Riff for November 2: It's Hard Being a Parent

It is hard being a parent and according to last night’s speaker, Rob Evans, we often make it harder on ourselves.  He discussed how to navigate the shoals of parenthood.  Evans emphasized that we need to give our children three things—nurture, structure and latitude.  Here is what he meant:
  • Nurture—kids need to know they are loved unconditionally.  In some ways the best way to prove that is for parents to spend time with their children.  Rob debunked the idea of quality time and sometimes children make it hard for experiences to be high quality. Sometimes they just need you around.

  • Structure—children need to understand the "non-negotiables" in your family.  The "non-negotiables" can change from family to family but in your house with your own children they must be clear and you must enforce them.  As Rob mentioned, your job is not to be your child’s friend but to be his parent.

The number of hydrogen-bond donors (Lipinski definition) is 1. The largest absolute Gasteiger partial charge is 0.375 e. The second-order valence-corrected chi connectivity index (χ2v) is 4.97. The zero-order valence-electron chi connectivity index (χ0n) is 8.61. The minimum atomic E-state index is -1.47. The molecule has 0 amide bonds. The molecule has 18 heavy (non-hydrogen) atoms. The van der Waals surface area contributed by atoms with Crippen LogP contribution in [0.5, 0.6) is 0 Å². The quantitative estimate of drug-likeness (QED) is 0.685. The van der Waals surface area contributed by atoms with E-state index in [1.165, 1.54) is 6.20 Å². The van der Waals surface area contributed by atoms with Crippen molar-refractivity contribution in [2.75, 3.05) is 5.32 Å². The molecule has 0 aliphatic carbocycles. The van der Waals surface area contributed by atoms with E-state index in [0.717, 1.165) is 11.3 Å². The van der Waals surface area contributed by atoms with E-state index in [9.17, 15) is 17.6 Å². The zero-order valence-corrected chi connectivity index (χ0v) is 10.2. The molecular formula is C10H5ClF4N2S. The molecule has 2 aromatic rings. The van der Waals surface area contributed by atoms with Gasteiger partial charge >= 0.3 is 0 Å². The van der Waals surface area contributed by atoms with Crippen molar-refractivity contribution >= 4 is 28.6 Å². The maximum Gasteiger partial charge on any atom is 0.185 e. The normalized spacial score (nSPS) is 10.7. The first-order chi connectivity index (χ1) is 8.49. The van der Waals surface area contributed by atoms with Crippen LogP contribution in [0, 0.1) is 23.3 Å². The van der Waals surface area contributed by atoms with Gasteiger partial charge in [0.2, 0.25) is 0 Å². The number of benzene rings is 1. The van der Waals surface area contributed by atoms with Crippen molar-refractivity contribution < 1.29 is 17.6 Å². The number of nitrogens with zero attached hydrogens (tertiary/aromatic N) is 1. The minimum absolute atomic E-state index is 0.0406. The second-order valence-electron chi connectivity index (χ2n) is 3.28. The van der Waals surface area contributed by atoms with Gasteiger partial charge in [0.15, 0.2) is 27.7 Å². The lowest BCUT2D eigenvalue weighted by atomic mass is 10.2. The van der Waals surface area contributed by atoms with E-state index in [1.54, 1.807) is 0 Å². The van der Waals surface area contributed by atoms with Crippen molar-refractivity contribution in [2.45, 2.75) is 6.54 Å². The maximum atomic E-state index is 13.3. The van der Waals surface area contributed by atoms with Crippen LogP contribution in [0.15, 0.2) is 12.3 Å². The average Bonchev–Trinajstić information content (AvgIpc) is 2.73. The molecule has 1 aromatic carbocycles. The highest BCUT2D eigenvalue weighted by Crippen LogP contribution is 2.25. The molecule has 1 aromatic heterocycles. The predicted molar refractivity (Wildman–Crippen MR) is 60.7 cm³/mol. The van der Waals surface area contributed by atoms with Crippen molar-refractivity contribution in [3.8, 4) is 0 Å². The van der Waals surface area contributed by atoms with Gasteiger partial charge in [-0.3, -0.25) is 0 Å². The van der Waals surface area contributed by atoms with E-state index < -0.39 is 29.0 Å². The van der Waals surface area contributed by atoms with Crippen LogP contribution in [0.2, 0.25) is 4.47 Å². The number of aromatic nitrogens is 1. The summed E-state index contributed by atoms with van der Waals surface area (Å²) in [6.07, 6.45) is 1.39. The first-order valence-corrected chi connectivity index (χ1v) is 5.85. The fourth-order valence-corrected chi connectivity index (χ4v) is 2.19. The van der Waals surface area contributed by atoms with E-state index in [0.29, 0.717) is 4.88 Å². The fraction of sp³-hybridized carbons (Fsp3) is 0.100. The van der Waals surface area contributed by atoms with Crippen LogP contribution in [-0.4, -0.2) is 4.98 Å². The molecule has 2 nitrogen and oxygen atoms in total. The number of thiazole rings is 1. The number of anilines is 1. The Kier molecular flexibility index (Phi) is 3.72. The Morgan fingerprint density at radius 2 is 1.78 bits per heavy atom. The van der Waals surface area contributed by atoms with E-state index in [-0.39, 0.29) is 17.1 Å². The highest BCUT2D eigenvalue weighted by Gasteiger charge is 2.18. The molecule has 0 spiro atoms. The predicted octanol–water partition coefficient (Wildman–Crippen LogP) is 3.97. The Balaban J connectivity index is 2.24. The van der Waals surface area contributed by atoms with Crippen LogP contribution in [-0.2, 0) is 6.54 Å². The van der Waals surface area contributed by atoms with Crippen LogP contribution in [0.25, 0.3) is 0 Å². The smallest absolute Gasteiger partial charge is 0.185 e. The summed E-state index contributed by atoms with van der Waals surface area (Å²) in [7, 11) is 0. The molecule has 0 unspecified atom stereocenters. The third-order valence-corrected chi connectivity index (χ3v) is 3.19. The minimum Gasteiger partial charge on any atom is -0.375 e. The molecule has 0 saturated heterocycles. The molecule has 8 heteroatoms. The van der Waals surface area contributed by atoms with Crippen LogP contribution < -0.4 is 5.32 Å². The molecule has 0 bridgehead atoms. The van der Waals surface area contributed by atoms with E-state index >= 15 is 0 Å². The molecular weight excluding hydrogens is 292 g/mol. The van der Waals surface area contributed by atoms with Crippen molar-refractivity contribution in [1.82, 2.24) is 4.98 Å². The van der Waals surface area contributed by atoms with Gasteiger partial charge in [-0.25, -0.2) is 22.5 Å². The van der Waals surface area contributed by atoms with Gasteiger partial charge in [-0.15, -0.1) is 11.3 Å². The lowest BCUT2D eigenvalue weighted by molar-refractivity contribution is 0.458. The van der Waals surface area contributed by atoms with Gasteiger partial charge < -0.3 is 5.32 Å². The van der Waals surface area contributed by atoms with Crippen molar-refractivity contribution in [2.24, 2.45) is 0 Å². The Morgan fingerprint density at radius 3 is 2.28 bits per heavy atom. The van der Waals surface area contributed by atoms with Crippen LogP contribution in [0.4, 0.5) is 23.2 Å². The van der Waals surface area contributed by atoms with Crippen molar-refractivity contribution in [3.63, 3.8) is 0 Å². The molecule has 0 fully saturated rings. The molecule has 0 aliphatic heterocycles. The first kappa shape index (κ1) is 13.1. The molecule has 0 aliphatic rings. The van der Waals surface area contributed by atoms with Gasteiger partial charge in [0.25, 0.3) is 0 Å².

• Latitude—While keeping your child safe from real danger, let him struggle, fail, get up and fail again.  Understand that the process of problem solving, being defeated and finally finding victory builds perseverance, the attribute most associated with a happy and fulfilling life.  
Rob then suggested three tips to help better supply nurture, structure and latitude:
  • Technique won’t save you.  By all means read parenting books but understand that you will not be able to faithfully follow any one program.   Learn what you can from books but embrace the best you.  

  • Take what you are good at and build on that.  Rob suggests taking a piece of paper, putting a vertical line down the center.  On one side write what you are good at as a parent, on the other what you want to work on.  Take the paper, rip down the middle and throw out the “what I need to work on” side and really focus on and “do more of what you are good at.”

  • Most kids are mostly resilient.  You as a parent will not be perfect, but your children don’t need perfect parents.  They need parents that supply reasonable amounts of nurture, structure and latitude.

I left Rob’s talk with three counter cultural parenting approaches I ask you to consider: